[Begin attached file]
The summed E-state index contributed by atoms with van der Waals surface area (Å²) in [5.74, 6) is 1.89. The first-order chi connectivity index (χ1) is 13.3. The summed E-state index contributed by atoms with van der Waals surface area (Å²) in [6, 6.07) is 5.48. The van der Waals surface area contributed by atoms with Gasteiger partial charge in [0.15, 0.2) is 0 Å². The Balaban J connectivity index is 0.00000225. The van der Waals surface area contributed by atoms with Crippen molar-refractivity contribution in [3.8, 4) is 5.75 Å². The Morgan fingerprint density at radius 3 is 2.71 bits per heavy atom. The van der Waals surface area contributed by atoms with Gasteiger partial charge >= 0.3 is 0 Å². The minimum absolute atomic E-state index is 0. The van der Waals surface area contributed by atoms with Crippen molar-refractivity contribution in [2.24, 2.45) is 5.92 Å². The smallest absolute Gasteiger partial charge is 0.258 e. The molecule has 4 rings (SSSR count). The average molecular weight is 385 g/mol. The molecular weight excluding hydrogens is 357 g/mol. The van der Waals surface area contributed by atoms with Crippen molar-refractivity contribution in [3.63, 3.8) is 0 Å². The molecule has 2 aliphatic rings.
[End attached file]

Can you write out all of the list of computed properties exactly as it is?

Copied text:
The summed E-state index contributed by atoms with van der Waals surface area (Å²) in [5.74, 6) is 1.89. The first-order chi connectivity index (χ1) is 13.3. The summed E-state index contributed by atoms with van der Waals surface area (Å²) in [6, 6.07) is 5.48. The van der Waals surface area contributed by atoms with Gasteiger partial charge in [0.15, 0.2) is 0 Å². The Balaban J connectivity index is 0.00000225. The van der Waals surface area contributed by atoms with Crippen molar-refractivity contribution in [3.8, 4) is 5.75 Å². The Morgan fingerprint density at radius 3 is 2.71 bits per heavy atom. The van der Waals surface area contributed by atoms with Gasteiger partial charge >= 0.3 is 0 Å². The minimum absolute atomic E-state index is 0. The van der Waals surface area contributed by atoms with Crippen molar-refractivity contribution in [2.24, 2.45) is 5.92 Å². The smallest absolute Gasteiger partial charge is 0.258 e. The molecule has 4 rings (SSSR count). The average molecular weight is 385 g/mol. The molecular weight excluding hydrogens is 357 g/mol. The van der Waals surface area contributed by atoms with Crippen molar-refractivity contribution in [3.63, 3.8) is 0 Å². The molecule has 2 aliphatic rings.